313 F.Supp. 34 (D.Ariz. 1970), Civ 69-158, Richardson v. Graham
|Docket Nº:||CIV 69-158 TUC.|
|Citation:||313 F.Supp. 34|
|Party Name:||Carmen RICHARDSON, for herself and for all others similarly situated, Plaintiff, v. John O. GRAHAM, Commissioner, Department of Public Welfare, State of Arizona, Defendant.|
|Case Date:||May 27, 1970|
|Court:||United States District Courts, 9th Circuit, District of Arizona|
Anthony B. Ching, Tucson, Ariz., for plaintiff.
Gary K. Nelson, Atty. Gen. for Arizona, Phoenix, Ariz., for defendant.
Robert P. Borosody, New York City, Center on Social Welfare Policy & Law, amicus curiae.
Before JERTBERG, Circuit Judge, and WALSH and MUECKE, District Judges.
OPINION AND ORDER
MUECKE, District Judge.
The undisputed facts are:
The named plaintiff, Carmen Richardson, is an alien lawfully admitted to the United States under the laws of this country. She has been continuously a resident of the State of Arizona for thirteen years. Mrs. Richardson was sixty-four years and nine months of age at the time of the filing of the complaint. She fulfilled the age requirement for Old Age Assistance (OAA) in October of 1969. Presently, she is permanently and totally disabled and would be eligible for assistance under the Aid to the Permanently and Totally Disabled (APTD) program but for the fifteen-year residency requirement of Arizona law. By reason of this law, she is ineligible to receive APTD assistance and suffers irreparable injury, as presently she has no income whatsoever and exists on charity on the part of neighbors and friends.
Plaintiff, in this class action, attacks the constitutionality of three provisions of Arizona welfare law: (1) General assistance; 1 (2) Assistance for the blind; 2 and (3) Old age assistance. 3
The Court has jurisdiction of this action by virtue of 42 U.S.C. § 1983 (Civil Rights Act of 1871), 28 U.S.C. 1343 (Civil Rights), 28 U.S.C. § 2201 and 2202 (Declaratory Judgments Act), and 28 U.S.C. § 2281 and 2284 (Three Judge Courts).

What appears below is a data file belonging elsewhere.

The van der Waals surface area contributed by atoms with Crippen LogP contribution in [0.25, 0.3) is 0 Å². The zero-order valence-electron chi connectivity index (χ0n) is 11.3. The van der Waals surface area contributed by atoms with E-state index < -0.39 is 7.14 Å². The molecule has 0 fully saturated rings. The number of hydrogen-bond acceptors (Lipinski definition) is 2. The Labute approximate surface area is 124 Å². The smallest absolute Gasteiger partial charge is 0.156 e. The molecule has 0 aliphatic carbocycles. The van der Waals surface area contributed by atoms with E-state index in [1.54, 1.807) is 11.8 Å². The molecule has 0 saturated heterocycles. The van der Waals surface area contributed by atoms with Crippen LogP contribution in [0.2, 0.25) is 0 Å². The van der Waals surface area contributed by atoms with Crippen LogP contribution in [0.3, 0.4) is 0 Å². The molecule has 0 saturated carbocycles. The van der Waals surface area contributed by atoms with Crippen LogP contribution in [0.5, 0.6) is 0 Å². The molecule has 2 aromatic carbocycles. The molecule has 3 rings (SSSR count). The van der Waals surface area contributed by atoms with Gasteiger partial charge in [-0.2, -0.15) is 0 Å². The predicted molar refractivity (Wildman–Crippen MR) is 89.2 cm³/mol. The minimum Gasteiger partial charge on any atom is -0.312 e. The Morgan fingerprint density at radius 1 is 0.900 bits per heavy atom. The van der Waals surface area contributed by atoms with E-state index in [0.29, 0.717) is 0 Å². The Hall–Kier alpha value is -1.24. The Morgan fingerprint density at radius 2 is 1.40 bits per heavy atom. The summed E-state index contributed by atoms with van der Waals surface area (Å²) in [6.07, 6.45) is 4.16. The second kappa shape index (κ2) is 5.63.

The claimed infirmity in all the Arizona statutes is that a fifteen-year residency requirement for resident aliens violates the constitutional right to travel, Shapiro v. Thompson, 394 U.S. 618, 89 S.Ct. 1322, 22 L.Ed.2d 600 (1969); the Social Security Act; and, even though Congress may have empowered the states to act in this area, the equal protection clause of the Fourteenth Amendment.
It is also argued that the field of regulating aliens has been preempted by the federal government.
42 U.S.C. § 1352(b)(2) provides that 'the Secretary (of Health, Education and Welfare) shall approve any (welfare) plan which fulfills the conditions specified in subsection (a) of this section, except that he shall not approve any plan which imposes, as a condition of eligibility for aid to the permanently and totally disabled under the plan * * * any citizenship requirement which excludes any citizen of the United States.'
There are similar provisions for Old Age Assistance, 42 U.S.C. 302(b)(3); Aid to the Blind, 42 U.S.C. 1202(b)(2); Aid to the Aged, Blind or...
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